Depending on where you live, there are strict laws on the books that govern when your landlord can enter your unit once you’ve begun renting it. While the laws are different even within various states and provinces, the general rule is that written notice must be delivered at least 24 hours prior to entry, especially if the tenant is not going to be home at the time of entry. Let’s take a look at what one of these simple landlord notice to enter contracts looks like.
In most jurisdictions, a landlord notice to enter contract can fit onto a 3 by 5 card so you can imagine how simple they are to prepare and fill out. The notice must include the address and name of the tenant (or, in the case of a multi-unit building, the suite number), the date and time that the entry is being done and the exact reason for the entry. In most cases, a notice to enter is done to fix something in the unit that was requested by the tenant themselves, although there can be any number of legal reasons why an entry can be done, such as to test fire alarms.
There are times when a landlord may enter into your unit with no notice at all, but these circumstances are few and far between. If your landlord smells smoke on your floor or inside your unit, they can legally let themselves in to see if there is a fire. In a case such as this, many jurisdictions require that a card be left behind notifying the tenant that an entry was made into the suite, at what time and why. If no notice is left notifying the tenant that an unauthorized entry was made into their suite, legal action can likely be taken by the tenant so that it never happens again.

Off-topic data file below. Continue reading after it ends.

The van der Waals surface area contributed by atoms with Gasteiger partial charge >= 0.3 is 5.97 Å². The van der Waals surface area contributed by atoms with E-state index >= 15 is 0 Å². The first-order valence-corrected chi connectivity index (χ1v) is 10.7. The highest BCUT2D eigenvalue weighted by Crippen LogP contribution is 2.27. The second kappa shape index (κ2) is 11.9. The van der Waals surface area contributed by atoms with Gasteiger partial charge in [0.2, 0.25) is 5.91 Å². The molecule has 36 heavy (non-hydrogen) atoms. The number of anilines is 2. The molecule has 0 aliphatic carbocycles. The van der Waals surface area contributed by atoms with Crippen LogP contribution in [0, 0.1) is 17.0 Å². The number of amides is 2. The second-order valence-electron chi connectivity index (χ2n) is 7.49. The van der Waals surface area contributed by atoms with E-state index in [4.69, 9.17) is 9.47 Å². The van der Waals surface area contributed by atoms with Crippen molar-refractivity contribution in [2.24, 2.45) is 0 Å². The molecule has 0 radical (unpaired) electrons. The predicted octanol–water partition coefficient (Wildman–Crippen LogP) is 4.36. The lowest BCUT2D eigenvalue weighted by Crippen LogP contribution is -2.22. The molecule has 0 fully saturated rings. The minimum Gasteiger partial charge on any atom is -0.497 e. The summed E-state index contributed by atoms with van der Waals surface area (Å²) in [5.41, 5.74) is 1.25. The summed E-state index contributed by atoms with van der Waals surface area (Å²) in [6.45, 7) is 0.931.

There are other situations where a landlord can enter into a rented space without permission, but with notice, such as when the landlord needs to show the unit to others to rent it out. There could also be a scenario where city inspectors need to inspect the unit on short notice. Even in a case like this, 24 hour notice is supposed to be given each and every time.
Landlords can also enter a rented space with notice but without permission for pest control reasons, although some jurisdictions forbid this practice.
A fine line is walked by many landlords who choose to enter into a unit that they believe might have become abandoned or if they have not been able to contact the tenant for an extended period of time. As long as rent has been paid, the landlord, under most circumstances, can’t just enter the rented space without believing an emergency is taking place.
While it may seem like a simple procedure on the surface, a landlord notice to enter agreement can be quite complicated. Make sure you have a working knowledge of the laws and regulations in your area before you rent out your first space.